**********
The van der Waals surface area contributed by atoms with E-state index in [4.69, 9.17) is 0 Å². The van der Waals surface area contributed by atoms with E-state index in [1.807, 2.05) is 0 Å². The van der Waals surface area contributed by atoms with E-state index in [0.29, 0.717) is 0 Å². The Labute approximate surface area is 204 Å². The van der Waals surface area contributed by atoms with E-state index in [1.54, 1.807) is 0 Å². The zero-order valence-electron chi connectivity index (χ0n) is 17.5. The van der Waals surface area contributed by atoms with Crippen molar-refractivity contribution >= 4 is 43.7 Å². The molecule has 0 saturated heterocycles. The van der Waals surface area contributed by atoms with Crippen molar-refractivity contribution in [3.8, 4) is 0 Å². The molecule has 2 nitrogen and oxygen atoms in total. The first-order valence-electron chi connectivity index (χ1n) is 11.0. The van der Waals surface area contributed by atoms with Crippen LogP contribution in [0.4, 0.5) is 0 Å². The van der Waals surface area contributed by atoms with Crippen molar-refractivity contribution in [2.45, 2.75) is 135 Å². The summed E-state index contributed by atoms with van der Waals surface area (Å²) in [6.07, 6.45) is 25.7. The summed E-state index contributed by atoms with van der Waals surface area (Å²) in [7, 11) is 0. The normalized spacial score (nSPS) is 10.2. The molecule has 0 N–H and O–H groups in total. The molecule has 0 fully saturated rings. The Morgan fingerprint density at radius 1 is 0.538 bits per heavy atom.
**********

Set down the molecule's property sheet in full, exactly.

The van der Waals surface area contributed by atoms with E-state index in [4.69, 9.17) is 0 Å². The van der Waals surface area contributed by atoms with E-state index in [1.807, 2.05) is 0 Å². The van der Waals surface area contributed by atoms with E-state index in [0.29, 0.717) is 0 Å². The Labute approximate surface area is 204 Å². The van der Waals surface area contributed by atoms with E-state index in [1.54, 1.807) is 0 Å². The zero-order valence-electron chi connectivity index (χ0n) is 17.5. The van der Waals surface area contributed by atoms with Crippen molar-refractivity contribution >= 4 is 43.7 Å². The molecule has 0 saturated heterocycles. The van der Waals surface area contributed by atoms with Crippen molar-refractivity contribution in [3.8, 4) is 0 Å². The molecule has 2 nitrogen and oxygen atoms in total. The first-order valence-electron chi connectivity index (χ1n) is 11.0. The van der Waals surface area contributed by atoms with Crippen LogP contribution in [0.4, 0.5) is 0 Å². The van der Waals surface area contributed by atoms with Crippen molar-refractivity contribution in [2.45, 2.75) is 135 Å². The summed E-state index contributed by atoms with van der Waals surface area (Å²) in [6.07, 6.45) is 25.7. The summed E-state index contributed by atoms with van der Waals surface area (Å²) in [7, 11) is 0. The normalized spacial score (nSPS) is 10.2. The molecule has 0 N–H and O–H groups in total. The molecule has 0 fully saturated rings. The Morgan fingerprint density at radius 1 is 0.538 bits per heavy atom.